Therefore, the core of Big Hero 6 is not whizz bang superheroics.  It is instead this central relationship between Hiro and Baymax as the latter tries to help the former overcome depression and grief without ever completely understanding the concepts it’s having to grapple with.  That manifests itself via superheroics, but the film makes it clear that this is Hiro’s way of dealing with that loss, choosing to fixate on something to get his mind off the giant hole that has appeared in his life.  Crucially, this is not the solution to his problems, it’s just the method, and the film never purports to claim that Hiro has or ever truly will overcome that loss.  It offers no concrete answers, although Hiro does end the film happily, and its refusal to do so is what makes that thematic centre work – there’s a level of trusting maturity there that more animated films should have.

Helping that thematic centre is the fact that Hiro and Baymax are wonderful, incredibly lovable characters.  Baymax, obviously, is the standout of the whole film, an absolutely adorable AI whose pacifist and childlike nature resonated totally with me.  It is a creation of pure kind-hearted good and its little pre-programmed procedures and affectations manage to bring it close enough to humanity to make its more robotic moments that much more surprising and, occasionally, heartbreaking.  Hiro is also likeable from the word “go”, his archetype forming the base of his character but not forming his entire character which enables him to feel unique and three-dimensional even from the opening few minutes.

Those qualities are enhanced too by their respective voice actors.  Ryan Potter, previous of live-action Nickelodeon series Supah Ninjas, proves himself surprisingly adept at voice acting.  A lot of the film is carried on Hiro’s shoulders, as well as that aforementioned weighty central theme, but he is more than up to the task, never over or under-playing any of his lines and excellently communicating the heartbreak, occasional anger and eventual somewhat recovery in a natural and convincing way.  As for Scott Adsit…  I really don’t know what to say, he is Baymax.  From the second that Baymax communicates, Scott Adsit is it.  His voice is that kind of genius immediate “no, this is perfect” casting that Disney have just been on a roll with recently – John C. Reilly as Ralph, Kristen Bell as Anna, Kristen Schaal as Mabel – and it fits Baymax so perfectly that he makes anything the character says a million times better than it already sounded on paper.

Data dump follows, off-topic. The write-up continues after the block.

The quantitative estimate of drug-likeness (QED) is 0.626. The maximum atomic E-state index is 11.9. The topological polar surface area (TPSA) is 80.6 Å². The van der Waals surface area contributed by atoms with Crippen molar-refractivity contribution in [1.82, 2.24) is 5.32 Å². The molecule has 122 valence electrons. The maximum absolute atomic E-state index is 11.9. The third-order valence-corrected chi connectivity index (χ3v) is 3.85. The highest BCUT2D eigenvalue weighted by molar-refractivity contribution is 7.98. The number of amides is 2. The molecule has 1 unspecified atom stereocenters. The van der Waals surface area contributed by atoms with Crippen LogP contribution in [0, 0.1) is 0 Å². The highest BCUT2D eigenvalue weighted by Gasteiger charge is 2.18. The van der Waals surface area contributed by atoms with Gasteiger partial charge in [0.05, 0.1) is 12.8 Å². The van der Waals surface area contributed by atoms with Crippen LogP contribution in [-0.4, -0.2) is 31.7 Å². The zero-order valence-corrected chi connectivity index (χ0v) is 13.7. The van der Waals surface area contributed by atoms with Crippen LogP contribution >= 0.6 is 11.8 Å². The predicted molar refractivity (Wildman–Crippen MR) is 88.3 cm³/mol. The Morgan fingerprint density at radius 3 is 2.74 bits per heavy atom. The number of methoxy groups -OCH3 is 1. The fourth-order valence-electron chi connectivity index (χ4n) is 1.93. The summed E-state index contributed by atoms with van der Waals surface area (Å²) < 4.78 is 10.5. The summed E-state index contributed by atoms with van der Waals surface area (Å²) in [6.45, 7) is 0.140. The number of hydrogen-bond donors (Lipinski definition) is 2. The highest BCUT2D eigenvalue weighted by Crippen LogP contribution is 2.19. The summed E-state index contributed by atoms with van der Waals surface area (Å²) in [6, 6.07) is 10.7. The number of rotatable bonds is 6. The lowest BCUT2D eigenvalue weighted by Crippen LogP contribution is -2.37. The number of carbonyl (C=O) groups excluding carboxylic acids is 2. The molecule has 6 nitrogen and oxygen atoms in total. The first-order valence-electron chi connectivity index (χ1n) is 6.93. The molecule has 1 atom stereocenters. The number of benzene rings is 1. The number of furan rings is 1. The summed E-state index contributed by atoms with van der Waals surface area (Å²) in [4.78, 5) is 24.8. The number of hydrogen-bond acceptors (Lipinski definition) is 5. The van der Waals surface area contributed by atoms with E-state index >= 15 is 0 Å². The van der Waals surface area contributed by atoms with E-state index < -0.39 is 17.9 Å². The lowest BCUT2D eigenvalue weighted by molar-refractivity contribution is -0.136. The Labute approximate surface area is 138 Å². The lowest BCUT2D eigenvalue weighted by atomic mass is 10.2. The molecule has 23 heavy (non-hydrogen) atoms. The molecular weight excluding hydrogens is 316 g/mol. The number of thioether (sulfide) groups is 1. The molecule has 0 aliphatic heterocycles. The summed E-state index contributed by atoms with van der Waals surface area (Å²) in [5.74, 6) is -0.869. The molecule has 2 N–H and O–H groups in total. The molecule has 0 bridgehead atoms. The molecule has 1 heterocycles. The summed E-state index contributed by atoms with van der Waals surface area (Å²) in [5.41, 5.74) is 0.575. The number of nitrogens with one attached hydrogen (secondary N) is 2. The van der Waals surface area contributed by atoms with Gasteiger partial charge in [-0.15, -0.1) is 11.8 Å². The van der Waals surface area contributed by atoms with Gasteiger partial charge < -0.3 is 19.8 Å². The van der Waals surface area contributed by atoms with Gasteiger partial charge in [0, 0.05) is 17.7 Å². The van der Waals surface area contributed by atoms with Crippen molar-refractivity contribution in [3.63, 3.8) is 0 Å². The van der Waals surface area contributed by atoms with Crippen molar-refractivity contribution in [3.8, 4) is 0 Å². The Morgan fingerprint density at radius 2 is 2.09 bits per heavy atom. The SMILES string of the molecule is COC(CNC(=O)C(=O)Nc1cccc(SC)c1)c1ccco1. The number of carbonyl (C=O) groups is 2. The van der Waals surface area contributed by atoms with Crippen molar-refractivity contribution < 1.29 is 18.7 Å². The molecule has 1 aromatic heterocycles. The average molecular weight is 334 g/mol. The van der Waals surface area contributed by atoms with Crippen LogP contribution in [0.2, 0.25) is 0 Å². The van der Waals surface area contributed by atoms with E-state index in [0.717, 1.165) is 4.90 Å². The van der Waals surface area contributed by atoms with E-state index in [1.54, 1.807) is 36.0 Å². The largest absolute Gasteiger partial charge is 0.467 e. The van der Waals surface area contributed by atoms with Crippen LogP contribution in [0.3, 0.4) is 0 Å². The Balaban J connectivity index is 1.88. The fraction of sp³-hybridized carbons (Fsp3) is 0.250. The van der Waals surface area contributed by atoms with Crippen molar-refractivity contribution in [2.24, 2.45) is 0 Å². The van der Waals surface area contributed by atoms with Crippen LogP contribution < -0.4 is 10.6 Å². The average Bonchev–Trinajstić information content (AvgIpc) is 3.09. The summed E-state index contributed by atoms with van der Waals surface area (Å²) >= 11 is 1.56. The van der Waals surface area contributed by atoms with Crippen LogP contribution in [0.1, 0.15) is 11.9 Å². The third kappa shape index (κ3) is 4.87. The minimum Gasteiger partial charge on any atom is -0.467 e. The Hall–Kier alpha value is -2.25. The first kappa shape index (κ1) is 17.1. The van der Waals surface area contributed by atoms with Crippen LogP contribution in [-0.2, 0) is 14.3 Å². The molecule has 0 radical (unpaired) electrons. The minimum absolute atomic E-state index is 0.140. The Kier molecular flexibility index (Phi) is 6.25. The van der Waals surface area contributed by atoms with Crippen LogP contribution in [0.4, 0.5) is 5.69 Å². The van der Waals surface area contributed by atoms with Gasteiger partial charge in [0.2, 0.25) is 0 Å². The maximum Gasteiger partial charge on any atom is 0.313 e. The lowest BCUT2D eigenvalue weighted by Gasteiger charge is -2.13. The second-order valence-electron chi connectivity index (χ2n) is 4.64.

You may have noticed that I have yet to talk about the rest of the members of the Big Hero 6.  Well, there’s a reason for that.  See, this is Hiro’s movie.  It’s about his grief and his fight with depression.  Opening up to his friends – who for the record are GoGo Tamada (Jamie Chung), Honey Lemon (Génesis Rodríguez), Wasabi (Damon Wayans, Jr.), and Freddie (T. J. Miller) – at all, let alone asking them for help, is a major step for him and so, naturally, it takes about an hour for that to happen.  As such, these guys and gals don’t get much of a focus in this movie and end up, like most of the superhero stuff which is the way that Hiro seeks closure in an attempt to move on, only coming into play in the final 40 minutes.